Standards in Artificial Intelligence

Maynard Handley handleym at ricochet.net
Thu Nov 2 12:23:24 EST 2000


In article <8trcgg$870$1 at pegasus.csx.cam.ac.uk>, nmm1 at cus.cam.ac.uk (Nick
Maclaren) wrote:

>In article <KETIL-vk11ywukc4n.fsf at eris.bgo.nera.no>,
>Ketil Z Malde  <ketil at ii.uib.no> wrote:
>>"Glover, Roger" <rglover at talarian.com> writes:
>>
>>> Instead we funded AI research.  Maybe the lunar exploration cut-off is
>>> not so surprising after all.
>>
>>20/20 hindsight?  To me, an intelligent machine is much more
>>interesting than lumps of rock floating in space.  That the Apollo
>>program succeeded, and AI did not, is a different matter.
>
>One could debate that, but it is off-group.  However, you are
>confusing "AI" with intelligent machines.  I don't know whether
>the term "AI" was coined by some clueless (if eminent) academic,
>hijacked by another of the same class, invented by the press, or
>what.  But it is and always has been nonsense.
>
>It was originally a term for genuine research into the limits of
>what could be done with computers, often including natural language
>processing.  This was and is all good, sound research.  It hasn't
>got very far, but we now have a deeper understanding of the
>problems :-)  That class of "AI" researcher usually loathed
>being associated with the term "AI".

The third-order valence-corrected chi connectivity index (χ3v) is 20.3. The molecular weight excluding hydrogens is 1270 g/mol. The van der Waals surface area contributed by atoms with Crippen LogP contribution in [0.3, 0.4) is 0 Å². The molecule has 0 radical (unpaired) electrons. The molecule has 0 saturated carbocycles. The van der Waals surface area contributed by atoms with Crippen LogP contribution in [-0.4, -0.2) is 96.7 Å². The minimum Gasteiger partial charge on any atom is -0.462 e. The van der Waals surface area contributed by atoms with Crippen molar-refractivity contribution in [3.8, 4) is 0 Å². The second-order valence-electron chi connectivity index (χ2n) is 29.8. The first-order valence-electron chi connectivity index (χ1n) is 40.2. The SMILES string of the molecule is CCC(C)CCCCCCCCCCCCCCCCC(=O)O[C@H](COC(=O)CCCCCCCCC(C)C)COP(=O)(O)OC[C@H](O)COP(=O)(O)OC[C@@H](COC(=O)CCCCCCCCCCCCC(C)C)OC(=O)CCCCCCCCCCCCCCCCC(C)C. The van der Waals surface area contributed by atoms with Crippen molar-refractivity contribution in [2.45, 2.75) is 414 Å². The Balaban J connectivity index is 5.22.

It took what, 150, 250 years to understand how life reproduces, depending
on where you start the clock. And at the end of it all, the solution did
not come from the smartest person in world thinking his/her way to the
problem, but from a million insights collected along the way, including
apparently irrelevant things like the chemistry of phosphorus, or what
happens when you shine X-rays on crystals. 

At the very least the AI program has started that sort of work in the
domain of conginitive science. Most people have, for now, given up on the
idea of understanding "thinking" and are settling for things a whole lot
simpler (how can I get a robot to walk? how can I get three computer
life-forms to learn from each other?). This may not be very glamorous, and
it may take 150 years for the collected insights to get us to the goal.
But the history of this sort of approach is that is works pretty well.

Maynard






More information about the Neur-sci mailing list